The spring break and two consecutive cancelled classes pushed us back a little and we had a little problem getting back in sync. We were still having problems communicating and setting meetings outside of class time. Merge requests started to slow down; partly because of introductions of news framework and library – mocha and chai, verifying others work became difficult; partly because merge requests started to fail due illegal naming conventions in commits. Issue names also needed to be more descriptive with more details in sub descriptions. Issues were also not properly linked to their respective epics. We were stuck in a lot of places where we needed help from professor, and we should have been more pro-active in that situation.

We also did not hear back from the IAM and AWS team.

Personally:

I wasted a lot of time researching and reading documentation on my own instead of working with my team or asking help from professor. Also lost a lot of time figuring out how to run npm and npm test. My merge requests kept failing I was not able to figure out the reason until Dahwal pointed out that I was not using conventional commits. I kept up with other people’s code but did not get an opportunity to write an endpoint myself.

Links to some issues:

Start conversation with IAM team

https://gitlab.com/LibreFoodPantry/common-services/foodkeeper/foodkeeper-newbackend/-/issues/14

Start conversation with AWS team

https://gitlab.com/LibreFoodPantry/common-services/foodkeeper/foodkeeper-newbackend/-/issues/15

Test file for Cooking Methods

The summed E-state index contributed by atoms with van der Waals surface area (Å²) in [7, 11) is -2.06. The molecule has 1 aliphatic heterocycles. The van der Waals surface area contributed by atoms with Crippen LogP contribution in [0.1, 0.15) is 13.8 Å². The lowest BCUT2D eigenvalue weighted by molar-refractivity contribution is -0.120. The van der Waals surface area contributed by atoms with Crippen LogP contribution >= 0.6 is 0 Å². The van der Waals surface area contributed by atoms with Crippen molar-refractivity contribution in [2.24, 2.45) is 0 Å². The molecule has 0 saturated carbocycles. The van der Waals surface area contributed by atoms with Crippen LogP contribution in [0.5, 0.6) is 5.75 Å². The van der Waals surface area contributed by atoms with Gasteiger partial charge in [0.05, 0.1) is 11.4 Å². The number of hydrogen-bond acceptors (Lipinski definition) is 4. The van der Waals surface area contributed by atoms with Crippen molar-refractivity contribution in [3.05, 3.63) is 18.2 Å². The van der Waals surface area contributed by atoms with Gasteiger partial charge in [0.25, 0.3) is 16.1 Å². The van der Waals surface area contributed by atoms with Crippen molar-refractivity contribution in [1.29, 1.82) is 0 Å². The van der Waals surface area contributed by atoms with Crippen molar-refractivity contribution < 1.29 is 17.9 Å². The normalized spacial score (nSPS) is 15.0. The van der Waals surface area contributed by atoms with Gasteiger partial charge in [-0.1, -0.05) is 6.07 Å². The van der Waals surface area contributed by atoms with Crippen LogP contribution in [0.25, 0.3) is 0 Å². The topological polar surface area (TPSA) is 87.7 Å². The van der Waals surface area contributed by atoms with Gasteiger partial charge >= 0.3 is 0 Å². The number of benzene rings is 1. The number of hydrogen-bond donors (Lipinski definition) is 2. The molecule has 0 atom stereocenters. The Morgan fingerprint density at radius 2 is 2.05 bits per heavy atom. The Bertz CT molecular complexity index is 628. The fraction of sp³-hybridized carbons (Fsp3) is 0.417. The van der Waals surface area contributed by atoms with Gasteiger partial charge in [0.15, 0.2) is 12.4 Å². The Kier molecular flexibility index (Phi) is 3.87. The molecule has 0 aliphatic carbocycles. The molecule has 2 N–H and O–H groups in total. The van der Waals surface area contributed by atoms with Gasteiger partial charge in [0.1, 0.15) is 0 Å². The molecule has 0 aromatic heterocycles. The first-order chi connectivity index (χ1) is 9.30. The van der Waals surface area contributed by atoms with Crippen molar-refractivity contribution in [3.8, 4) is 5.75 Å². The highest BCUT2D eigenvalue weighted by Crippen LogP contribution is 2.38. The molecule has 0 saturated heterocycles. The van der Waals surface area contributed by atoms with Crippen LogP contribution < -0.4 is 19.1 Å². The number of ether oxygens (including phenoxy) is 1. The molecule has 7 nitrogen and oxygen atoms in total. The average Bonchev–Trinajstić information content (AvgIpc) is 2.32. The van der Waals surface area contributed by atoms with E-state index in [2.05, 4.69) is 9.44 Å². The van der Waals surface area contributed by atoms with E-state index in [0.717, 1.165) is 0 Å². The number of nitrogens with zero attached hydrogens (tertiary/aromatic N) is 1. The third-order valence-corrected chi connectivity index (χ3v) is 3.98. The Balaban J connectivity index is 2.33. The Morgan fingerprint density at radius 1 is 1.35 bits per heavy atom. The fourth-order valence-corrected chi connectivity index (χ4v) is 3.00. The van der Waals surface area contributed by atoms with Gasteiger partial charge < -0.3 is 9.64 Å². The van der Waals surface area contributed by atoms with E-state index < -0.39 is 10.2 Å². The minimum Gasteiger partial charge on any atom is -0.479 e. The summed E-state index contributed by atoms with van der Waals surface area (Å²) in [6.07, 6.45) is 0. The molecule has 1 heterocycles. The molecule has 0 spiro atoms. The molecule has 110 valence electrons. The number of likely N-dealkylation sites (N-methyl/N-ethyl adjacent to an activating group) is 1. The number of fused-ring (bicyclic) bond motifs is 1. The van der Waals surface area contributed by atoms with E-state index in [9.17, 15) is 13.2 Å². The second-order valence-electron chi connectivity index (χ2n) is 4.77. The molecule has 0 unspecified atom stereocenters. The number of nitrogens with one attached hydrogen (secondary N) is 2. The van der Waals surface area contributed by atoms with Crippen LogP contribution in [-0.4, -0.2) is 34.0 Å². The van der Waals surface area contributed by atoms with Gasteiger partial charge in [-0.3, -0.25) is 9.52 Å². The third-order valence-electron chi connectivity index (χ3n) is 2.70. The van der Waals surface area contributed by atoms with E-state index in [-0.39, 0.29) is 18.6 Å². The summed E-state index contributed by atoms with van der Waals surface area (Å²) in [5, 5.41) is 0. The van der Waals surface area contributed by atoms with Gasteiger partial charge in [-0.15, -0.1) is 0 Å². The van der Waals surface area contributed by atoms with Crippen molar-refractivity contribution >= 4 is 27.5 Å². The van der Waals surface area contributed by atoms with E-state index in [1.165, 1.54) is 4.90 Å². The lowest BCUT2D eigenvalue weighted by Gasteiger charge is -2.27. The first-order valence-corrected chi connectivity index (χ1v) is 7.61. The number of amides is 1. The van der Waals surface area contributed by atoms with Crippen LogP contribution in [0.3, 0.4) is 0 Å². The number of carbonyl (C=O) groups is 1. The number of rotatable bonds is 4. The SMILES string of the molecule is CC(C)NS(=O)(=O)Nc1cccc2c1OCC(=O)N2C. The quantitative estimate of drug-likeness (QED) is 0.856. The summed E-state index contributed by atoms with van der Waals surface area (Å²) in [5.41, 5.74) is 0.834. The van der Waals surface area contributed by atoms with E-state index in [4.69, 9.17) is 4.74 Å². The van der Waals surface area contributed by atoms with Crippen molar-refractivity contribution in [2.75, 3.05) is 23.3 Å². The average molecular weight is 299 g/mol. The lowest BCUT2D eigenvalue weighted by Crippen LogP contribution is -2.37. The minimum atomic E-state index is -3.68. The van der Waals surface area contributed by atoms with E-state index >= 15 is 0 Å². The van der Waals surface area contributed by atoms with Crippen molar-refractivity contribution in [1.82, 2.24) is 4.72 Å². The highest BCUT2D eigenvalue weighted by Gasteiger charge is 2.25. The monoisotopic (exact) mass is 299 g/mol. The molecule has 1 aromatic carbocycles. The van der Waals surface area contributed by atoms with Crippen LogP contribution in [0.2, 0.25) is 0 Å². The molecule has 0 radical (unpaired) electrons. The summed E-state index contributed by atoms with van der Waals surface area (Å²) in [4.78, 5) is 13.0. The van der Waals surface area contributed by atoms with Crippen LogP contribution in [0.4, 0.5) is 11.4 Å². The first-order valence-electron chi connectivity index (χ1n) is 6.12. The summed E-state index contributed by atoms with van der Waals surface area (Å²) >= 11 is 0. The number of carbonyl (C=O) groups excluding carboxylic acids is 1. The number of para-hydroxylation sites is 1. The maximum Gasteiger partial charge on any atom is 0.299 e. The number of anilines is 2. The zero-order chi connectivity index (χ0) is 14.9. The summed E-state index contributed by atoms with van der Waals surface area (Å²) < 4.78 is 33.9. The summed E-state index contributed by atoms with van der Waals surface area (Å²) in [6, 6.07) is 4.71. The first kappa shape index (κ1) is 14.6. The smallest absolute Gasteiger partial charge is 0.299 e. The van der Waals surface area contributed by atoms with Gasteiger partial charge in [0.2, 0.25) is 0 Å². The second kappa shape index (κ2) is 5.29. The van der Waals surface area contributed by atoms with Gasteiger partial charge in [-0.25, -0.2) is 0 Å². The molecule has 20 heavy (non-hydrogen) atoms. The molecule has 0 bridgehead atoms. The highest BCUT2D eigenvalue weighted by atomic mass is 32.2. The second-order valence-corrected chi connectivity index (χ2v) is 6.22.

https://gitlab.com/LibreFoodPantry/common-services/foodkeeper/general/-/issues/2

Create Data File for Cooking Methods

https://gitlab.com/LibreFoodPantry/common-services/foodkeeper/foodkeeper-newbackend/-/issues/4

From the blog CS@worcester – Towards Tech by murtazan and used with permission of the author. All other rights reserved by the author.

Sprint Retrospective 1

What worked well:

Creating issues was as expected; We were able to have open communication within the team and we were helping each other in how to create issues, connect them with epics, assigning team member for work and for reviewing.

We were helping each other figure out using git again. Dahwal introduced me to Github Desktop application which made the whole process of adding files, committing branch, push branch, creating merge requests, creating new branch and switching branches fairly simple.

Personally:

I had to revise scrum techniques and how to use the scrum board but with the help of team quickly grasped the concept again. I was quickly able to assign issue to myself in the API part of the project (links to the issues below). Most of the code was very similar to homework project from last semester therefore was easier to complete. I created src folder with path, responses and schema subfolders. I created schemas for view, product, shelflife and EvoError. I had to do good amount of research on OpenAPI and also on regex for patterns and format for different schemas within the schemas like min, max, temp, etc.